The Brainstorming Meeting with Microsoft’s COO : A Report
Microsoft recently organized a closed room, round table discussion on how Microsoft can better leverage the web space in the Indian context. The meeting was chaired by Kevin Turner, the Chief Operating Officer and whom many rank him as the No.3 key guy at Microsoft, only after Bill Gates and Steve Ballmer (CEO). Kevin was outspoken in his vision to see Microsoft move aggressively towards the hosted software and services space. This was a feedback session and Kevin wanted to hear from the folks who have their noses to the grinding stone.
Here are the people who were there in the meeting.
From left to right. Mukul Sood (VP, content & applications, VSNL) , Milind Naik (CTO, Star TV & Indya.com), Jaspreet Bindra (Country Manager, MSN India), Ravi Venkatesan (Chairman, Microsoft India), and Kevin Turner (COO, Microsoft)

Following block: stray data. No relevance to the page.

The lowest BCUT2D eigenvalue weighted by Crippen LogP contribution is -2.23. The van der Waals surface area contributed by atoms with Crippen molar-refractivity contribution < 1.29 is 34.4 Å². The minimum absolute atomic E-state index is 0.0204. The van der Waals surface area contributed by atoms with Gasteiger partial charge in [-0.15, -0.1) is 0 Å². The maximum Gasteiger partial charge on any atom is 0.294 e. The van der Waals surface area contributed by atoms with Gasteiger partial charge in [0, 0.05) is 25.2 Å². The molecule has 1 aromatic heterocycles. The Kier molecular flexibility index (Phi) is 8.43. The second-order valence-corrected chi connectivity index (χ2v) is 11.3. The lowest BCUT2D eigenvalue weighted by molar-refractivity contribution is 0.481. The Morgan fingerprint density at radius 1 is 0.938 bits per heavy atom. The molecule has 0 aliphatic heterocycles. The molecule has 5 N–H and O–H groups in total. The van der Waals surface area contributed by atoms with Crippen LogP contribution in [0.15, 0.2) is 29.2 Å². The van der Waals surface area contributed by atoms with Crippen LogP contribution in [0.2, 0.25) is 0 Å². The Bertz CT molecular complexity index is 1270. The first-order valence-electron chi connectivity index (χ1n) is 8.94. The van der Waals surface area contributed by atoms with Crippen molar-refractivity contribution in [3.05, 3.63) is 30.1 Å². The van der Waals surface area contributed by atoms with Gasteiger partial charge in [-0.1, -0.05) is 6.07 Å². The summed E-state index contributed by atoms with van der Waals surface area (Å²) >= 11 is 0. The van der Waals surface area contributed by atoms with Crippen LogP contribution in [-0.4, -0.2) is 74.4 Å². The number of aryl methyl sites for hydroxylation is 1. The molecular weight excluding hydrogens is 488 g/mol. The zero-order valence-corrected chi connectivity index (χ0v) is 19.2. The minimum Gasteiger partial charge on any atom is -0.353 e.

From left to right. Kevin Turner (COO, Microsoft), A manager from Microsoft (didn’t catch his name), Tarun Gulati (Director, DPE, Microsoft), Neeraj Roy (MD & CEO, Hungama Mobile), Manish Agarwal (VP Marketing, Rediff.com) and Vibhore Sharma’s hand (VP, Products at Naukri.com)
It was gutsy of the team at Microsoft India to have gotten in some die-hard open source persons and some vocal opinionated individuals. Especially when you have a top boss at the table.